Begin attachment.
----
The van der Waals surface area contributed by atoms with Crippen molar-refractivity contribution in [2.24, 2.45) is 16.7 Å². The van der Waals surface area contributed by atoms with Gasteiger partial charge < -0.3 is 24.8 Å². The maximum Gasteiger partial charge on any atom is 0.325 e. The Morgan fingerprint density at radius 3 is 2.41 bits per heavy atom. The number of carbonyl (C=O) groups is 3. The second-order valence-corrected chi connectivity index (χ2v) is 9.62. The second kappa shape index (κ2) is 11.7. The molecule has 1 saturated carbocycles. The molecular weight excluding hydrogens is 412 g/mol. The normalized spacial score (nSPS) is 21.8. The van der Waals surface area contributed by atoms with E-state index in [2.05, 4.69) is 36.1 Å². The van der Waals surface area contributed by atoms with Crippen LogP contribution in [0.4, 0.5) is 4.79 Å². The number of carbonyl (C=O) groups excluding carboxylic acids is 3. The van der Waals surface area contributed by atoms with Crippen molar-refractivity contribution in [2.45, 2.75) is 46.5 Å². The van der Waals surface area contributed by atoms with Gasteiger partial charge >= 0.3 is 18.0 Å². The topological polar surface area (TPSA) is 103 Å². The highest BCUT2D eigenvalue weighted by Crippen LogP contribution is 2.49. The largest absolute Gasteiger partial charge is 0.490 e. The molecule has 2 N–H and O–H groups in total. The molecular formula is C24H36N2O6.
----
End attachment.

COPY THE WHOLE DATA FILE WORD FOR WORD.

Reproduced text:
The van der Waals surface area contributed by atoms with Crippen molar-refractivity contribution in [2.24, 2.45) is 16.7 Å². The van der Waals surface area contributed by atoms with Gasteiger partial charge < -0.3 is 24.8 Å². The maximum Gasteiger partial charge on any atom is 0.325 e. The Morgan fingerprint density at radius 3 is 2.41 bits per heavy atom. The number of carbonyl (C=O) groups is 3. The second-order valence-corrected chi connectivity index (χ2v) is 9.62. The second kappa shape index (κ2) is 11.7. The molecule has 1 saturated carbocycles. The molecular weight excluding hydrogens is 412 g/mol. The normalized spacial score (nSPS) is 21.8. The van der Waals surface area contributed by atoms with E-state index in [2.05, 4.69) is 36.1 Å². The van der Waals surface area contributed by atoms with Crippen LogP contribution in [0.4, 0.5) is 4.79 Å². The number of carbonyl (C=O) groups excluding carboxylic acids is 3. The van der Waals surface area contributed by atoms with Crippen molar-refractivity contribution in [2.45, 2.75) is 46.5 Å². The van der Waals surface area contributed by atoms with Gasteiger partial charge >= 0.3 is 18.0 Å². The topological polar surface area (TPSA) is 103 Å². The highest BCUT2D eigenvalue weighted by Crippen LogP contribution is 2.49. The largest absolute Gasteiger partial charge is 0.490 e. The molecule has 2 N–H and O–H groups in total. The molecular formula is C24H36N2O6.